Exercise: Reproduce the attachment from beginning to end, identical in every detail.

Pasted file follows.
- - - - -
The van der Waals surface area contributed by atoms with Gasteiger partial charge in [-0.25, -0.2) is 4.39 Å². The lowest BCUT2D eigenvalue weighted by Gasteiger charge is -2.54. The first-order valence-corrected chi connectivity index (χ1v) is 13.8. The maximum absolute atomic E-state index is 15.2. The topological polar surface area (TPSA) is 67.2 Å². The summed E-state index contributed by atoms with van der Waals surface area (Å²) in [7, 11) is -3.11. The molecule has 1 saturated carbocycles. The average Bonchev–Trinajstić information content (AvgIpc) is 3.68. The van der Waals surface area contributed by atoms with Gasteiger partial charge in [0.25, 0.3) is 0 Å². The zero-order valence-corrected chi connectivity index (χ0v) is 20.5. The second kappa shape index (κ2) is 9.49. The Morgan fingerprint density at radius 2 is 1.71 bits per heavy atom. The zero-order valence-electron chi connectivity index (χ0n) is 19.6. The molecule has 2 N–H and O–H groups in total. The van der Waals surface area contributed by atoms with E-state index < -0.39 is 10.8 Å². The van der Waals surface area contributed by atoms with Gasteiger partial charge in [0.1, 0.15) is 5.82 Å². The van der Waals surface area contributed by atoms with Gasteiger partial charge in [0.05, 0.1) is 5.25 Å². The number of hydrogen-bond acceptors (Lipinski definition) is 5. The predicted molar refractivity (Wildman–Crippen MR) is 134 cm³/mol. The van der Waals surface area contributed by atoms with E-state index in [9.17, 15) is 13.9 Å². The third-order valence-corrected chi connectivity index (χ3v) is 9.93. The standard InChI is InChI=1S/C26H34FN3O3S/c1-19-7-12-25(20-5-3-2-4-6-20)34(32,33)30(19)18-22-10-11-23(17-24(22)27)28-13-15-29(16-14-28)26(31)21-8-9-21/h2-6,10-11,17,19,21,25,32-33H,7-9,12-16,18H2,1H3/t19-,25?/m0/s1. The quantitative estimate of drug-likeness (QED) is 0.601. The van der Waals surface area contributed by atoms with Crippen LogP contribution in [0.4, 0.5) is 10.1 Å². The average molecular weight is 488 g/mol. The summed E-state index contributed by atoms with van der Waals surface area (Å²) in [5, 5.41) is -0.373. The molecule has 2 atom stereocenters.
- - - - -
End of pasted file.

The van der Waals surface area contributed by atoms with Gasteiger partial charge in [-0.25, -0.2) is 4.39 Å². The lowest BCUT2D eigenvalue weighted by Gasteiger charge is -2.54. The first-order valence-corrected chi connectivity index (χ1v) is 13.8. The maximum absolute atomic E-state index is 15.2. The topological polar surface area (TPSA) is 67.2 Å². The summed E-state index contributed by atoms with van der Waals surface area (Å²) in [7, 11) is -3.11. The molecule has 1 saturated carbocycles. The average Bonchev–Trinajstić information content (AvgIpc) is 3.68. The van der Waals surface area contributed by atoms with Gasteiger partial charge in [0.25, 0.3) is 0 Å². The zero-order valence-corrected chi connectivity index (χ0v) is 20.5. The second kappa shape index (κ2) is 9.49. The Morgan fingerprint density at radius 2 is 1.71 bits per heavy atom. The zero-order valence-electron chi connectivity index (χ0n) is 19.6. The molecule has 2 N–H and O–H groups in total. The van der Waals surface area contributed by atoms with E-state index < -0.39 is 10.8 Å². The van der Waals surface area contributed by atoms with Gasteiger partial charge in [0.1, 0.15) is 5.82 Å². The van der Waals surface area contributed by atoms with Gasteiger partial charge in [0.05, 0.1) is 5.25 Å². The number of hydrogen-bond acceptors (Lipinski definition) is 5. The predicted molar refractivity (Wildman–Crippen MR) is 134 cm³/mol. The van der Waals surface area contributed by atoms with E-state index in [9.17, 15) is 13.9 Å². The third-order valence-corrected chi connectivity index (χ3v) is 9.93. The standard InChI is InChI=1S/C26H34FN3O3S/c1-19-7-12-25(20-5-3-2-4-6-20)34(32,33)30(19)18-22-10-11-23(17-24(22)27)28-13-15-29(16-14-28)26(31)21-8-9-21/h2-6,10-11,17,19,21,25,32-33H,7-9,12-16,18H2,1H3/t19-,25?/m0/s1. The quantitative estimate of drug-likeness (QED) is 0.601. The van der Waals surface area contributed by atoms with Crippen LogP contribution in [0.4, 0.5) is 10.1 Å². The average molecular weight is 488 g/mol. The summed E-state index contributed by atoms with van der Waals surface area (Å²) in [5, 5.41) is -0.373. The molecule has 2 atom stereocenters.